Some Glimpses of Early Christian Worship

Have you ever wondered what early Christian worship looked like? What did the early believers do when they met together? Today I would like to give a little glimpse at what it may have looked like in the first and second centuries.

New Testament descriptions of the form of Christian worship are rather sparse. We gain an insight from Acts 2:45-47, though it is still not terribly detailed and depicts only a specific point in time:

45And they were selling their possessions and belongings and distributing the proceeds to all, as any had need. 46And day by day, attending the temple together and breaking bread in their homes, they received their food with glad and generous hearts, 47praising God and having favor with all the people. And the Lord added to their number day by day those who were being saved.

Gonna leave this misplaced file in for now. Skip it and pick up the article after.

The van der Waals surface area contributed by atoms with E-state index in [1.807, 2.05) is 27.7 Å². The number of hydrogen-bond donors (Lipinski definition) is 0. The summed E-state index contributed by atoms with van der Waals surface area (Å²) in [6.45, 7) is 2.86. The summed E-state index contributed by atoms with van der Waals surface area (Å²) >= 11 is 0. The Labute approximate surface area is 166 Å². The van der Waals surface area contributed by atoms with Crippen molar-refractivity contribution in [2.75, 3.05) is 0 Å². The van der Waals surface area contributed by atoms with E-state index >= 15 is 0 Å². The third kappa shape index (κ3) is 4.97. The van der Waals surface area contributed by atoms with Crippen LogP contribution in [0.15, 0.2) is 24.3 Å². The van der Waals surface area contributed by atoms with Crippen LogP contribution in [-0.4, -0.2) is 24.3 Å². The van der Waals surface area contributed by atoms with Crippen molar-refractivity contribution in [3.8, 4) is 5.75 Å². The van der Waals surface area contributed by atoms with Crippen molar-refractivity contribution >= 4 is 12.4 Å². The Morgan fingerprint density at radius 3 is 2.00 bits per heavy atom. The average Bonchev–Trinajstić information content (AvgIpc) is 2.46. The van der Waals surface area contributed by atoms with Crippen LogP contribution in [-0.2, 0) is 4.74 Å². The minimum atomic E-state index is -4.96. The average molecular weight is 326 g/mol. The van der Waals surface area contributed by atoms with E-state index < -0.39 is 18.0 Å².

This is not to say that the New Testament provides no instructions on how to conduct worship; it lays the outline, but the exact expression is not mandated. We can see elements of worship, but not precisely how the early church may have practiced them.

What I am considering here postdates the earliest days of the church and describes a time when the church has had some time to begin developing traditions. Please note I do not here speak of authoritative traditions; I will consider the role of tradition and whether it ought to be authoritative in a later post. These descriptions are windows into the past; they are not the description of all churches everywhere, but of how some churches observed worship. We can make some assumptions that there was likely some degree of uniformity, though, based on the extant evidence that remains, to what extent we cannot say .

Christian Worship